School is over and it’s time for a trip to Pittsburgh to see Grammy and Pop. There is so much to do up there, and the weather is so nice and cool. All four of them, at one time or another, have expressed an interest to live up north. They figure you get to see the changing seasons and the beautiful snow.
What they don’t understand is that snow is only pretty for a day, and then it turns into a gray, gross sludge. Winter lasts from November until about April in Pittsburgh. I think they would change their tune if spend a year there.
A lot of you have been requesting more pet pictures.
A lot of Baby Boomers find that the majority of their assets is equity in their home. In conversations with me, they say something to the effect of, “Dave, a big part of our retirement plan is to downsize our house.”
Let’s think about that idea for a second.
- You own a single-family house in the area.
- You enjoy living there. You’ve made it your home.
- You decide to downsize in order to fund your retirement and lower your budget.
Ok. So now let’s think about your options. Where are you going to move?
- A smaller (probably worse) single family home
- A townhouse
- A condo
- A manufactured home
That’s not to say there aren’t situations where downsizing makes sense. There are. Keep reading and we’ll get there.
But first, let’s assume your house has been your sanctuary for most of your adult life. You love it, but you’re considering downsizing to have more money for retirement.
Downsizing for savings is often a daydream, not reality.
For example, let’s say you own a $500,000 single-family home with no mortgage.
You decide to move into a townhouse. A decent townhouse will cost you $400,000 at an absolute minimum. Don’t forget about the HOA fees. That could be hundreds a month. And don’t forget about moving costs, paying the realtor a commission, redecorating or making minor repairs ….
You now own a $400,000 townhouse (which maybe you don’t like as much as your last home), paying a few hundred a month in HOA fees.
Sure, you have $80,000 in the bank (after fees, commissions, closing costs, etc). That $80,000 can produce about $300 a month in dividends and interest. You are almost exactly where you started. Maybe you are saving a couple hundred dollars a month.
Is it really worth it?
Another example: Let’s say you own a $500,000 single-family home with a $200,000 mortgage. You are paying $1,300 a month on the mortgage which you’ve had for over ten years.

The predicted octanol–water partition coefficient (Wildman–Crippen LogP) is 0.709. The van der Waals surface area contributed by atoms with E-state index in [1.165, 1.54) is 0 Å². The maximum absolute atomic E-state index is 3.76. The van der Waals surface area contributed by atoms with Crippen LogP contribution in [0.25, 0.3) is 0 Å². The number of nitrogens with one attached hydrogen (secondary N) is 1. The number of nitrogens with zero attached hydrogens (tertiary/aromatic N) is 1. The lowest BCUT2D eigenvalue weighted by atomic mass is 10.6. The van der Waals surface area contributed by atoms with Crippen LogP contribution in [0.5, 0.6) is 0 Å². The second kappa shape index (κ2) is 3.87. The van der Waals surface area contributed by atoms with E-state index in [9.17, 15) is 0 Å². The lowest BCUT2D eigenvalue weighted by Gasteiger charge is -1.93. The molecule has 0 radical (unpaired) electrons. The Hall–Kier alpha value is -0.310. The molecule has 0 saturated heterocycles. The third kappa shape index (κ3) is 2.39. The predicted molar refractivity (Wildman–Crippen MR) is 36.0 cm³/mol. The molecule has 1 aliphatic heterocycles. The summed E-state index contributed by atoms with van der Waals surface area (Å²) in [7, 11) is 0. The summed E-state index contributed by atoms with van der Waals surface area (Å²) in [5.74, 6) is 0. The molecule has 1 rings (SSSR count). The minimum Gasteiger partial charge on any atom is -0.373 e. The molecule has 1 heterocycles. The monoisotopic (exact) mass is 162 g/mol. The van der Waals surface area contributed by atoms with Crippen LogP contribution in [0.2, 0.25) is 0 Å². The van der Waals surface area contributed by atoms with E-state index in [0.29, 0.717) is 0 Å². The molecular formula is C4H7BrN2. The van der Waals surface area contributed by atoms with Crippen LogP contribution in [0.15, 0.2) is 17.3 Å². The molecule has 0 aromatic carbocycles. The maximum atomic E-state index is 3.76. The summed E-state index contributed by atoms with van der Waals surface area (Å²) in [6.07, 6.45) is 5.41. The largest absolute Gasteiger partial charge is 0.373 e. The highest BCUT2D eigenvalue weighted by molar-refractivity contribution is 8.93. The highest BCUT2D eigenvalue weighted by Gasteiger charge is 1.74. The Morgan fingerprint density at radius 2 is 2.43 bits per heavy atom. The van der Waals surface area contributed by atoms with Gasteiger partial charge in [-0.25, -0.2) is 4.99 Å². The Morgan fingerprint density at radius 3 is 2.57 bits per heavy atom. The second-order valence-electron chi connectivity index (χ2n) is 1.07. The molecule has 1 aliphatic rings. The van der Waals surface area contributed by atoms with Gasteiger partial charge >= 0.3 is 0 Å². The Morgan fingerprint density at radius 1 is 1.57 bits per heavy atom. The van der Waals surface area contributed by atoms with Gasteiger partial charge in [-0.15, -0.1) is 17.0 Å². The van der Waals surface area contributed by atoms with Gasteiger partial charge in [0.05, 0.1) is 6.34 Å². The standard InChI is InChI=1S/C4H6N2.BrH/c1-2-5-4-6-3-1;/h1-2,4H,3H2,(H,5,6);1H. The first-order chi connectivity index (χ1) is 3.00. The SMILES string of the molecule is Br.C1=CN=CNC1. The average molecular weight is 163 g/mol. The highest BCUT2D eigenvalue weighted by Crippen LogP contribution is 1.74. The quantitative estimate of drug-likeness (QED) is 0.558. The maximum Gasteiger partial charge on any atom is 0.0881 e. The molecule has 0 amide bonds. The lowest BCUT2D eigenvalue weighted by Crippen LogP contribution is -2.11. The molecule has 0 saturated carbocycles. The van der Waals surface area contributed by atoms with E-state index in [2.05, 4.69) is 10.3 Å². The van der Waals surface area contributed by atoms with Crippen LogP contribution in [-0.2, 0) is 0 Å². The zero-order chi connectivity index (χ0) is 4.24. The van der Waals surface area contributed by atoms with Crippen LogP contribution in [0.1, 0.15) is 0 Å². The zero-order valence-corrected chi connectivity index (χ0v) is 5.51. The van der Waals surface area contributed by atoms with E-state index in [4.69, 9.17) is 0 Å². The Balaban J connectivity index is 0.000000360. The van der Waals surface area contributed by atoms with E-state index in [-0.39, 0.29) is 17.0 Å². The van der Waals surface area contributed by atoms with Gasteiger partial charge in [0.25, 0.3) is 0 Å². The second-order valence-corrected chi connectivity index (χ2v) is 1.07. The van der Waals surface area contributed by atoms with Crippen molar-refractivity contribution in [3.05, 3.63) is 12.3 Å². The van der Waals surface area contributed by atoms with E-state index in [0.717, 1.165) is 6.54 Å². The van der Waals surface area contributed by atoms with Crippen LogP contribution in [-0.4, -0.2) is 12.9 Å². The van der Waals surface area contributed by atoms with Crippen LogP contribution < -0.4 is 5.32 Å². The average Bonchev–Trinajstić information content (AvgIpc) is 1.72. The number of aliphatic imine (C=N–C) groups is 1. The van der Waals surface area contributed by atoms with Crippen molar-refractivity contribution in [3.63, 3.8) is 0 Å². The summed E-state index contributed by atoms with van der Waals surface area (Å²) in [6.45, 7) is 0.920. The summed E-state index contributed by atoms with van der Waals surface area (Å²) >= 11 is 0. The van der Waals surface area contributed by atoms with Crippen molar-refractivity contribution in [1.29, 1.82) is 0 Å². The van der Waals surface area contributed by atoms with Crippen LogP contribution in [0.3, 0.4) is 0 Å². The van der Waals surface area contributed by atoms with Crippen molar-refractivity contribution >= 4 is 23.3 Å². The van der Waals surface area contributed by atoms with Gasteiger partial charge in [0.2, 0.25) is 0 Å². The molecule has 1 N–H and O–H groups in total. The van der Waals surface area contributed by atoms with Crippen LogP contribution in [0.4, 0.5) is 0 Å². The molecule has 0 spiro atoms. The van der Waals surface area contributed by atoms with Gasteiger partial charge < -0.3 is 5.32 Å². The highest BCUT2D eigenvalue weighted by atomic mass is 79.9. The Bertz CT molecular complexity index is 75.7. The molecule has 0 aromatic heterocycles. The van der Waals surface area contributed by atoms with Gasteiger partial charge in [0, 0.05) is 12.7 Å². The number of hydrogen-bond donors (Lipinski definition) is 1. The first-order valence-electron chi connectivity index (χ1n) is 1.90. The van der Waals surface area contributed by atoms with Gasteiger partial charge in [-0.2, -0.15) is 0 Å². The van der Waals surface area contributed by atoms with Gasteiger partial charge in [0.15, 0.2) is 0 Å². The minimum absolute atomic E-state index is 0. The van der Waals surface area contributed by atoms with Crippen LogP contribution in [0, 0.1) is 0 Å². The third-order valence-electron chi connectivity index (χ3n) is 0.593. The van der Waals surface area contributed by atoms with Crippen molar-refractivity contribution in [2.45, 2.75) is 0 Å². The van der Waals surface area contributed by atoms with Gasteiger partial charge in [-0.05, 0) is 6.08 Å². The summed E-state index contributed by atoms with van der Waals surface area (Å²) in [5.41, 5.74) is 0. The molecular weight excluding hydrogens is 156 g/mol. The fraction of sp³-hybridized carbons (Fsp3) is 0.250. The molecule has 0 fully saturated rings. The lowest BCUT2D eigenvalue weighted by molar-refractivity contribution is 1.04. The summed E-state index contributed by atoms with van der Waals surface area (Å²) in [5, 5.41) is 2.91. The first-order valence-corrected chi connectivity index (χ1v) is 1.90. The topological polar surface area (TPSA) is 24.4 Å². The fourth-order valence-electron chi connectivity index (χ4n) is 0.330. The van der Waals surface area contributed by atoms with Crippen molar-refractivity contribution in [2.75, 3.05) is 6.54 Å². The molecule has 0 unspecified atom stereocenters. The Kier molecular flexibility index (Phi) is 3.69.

You decide to move into a $300,000 condo. No more mortgage, no more expenses.
Actually, that’s not entirely true. Barring some kind of real estate miracle, a $300,000 condo is not going to be as nice as the house you just sold.
Now come the HOA fees. Condos are notorious for high fees, which can change at the drop of a hat. Also, don’t forget, you may get a letter from the condo board that says: “We decided to replace the roof and we’re going to charge you an assessment of $8,000.”
But now you have no mortgage! That saves you $1,300 a month in mortgage payments (minus the HOA of $300). So you now live in a condo that you don’t like as much as your house which needs a ton of work and you have an extra $1,000/mo.
Is it really worth it?
When does it make sense to downsize?
Here are some examples where it might make sense to downsize.
Your current home is too big.
The kids moved out and you are left with a 3,000-square-foot home with a big yard. Downsizing in this situation often makes sense. While you might not save a ton of money, maintenance-free smaller townhomes can be very attractive.
You plan on a major downsizing.
Moving from a $400,000 home to a $100,000 manufactured home will create a significant difference in budget and spending needs going forward. Few people like this option.
You have the opportunity to move in with a family member.
This can be especially attractive if your child or relative has an apartment attached to their home, or a mother-in-law suite. This is a fantastic way to lower expenses and increase cash in the bank (not to mention bringing your family together).
You have no other retirement assets.
This is not ideal, and not the situation for most retirees. But, for those folks facing this reality, selling their home and downsizing to a much smaller space can help them live comfortably throughout their retirement.
So, before you think that downsizing could fix all your retirement worries, really consider the long-term financial ramifications. Do the math, consider the emotional consequences of moving, and move ahead with caution.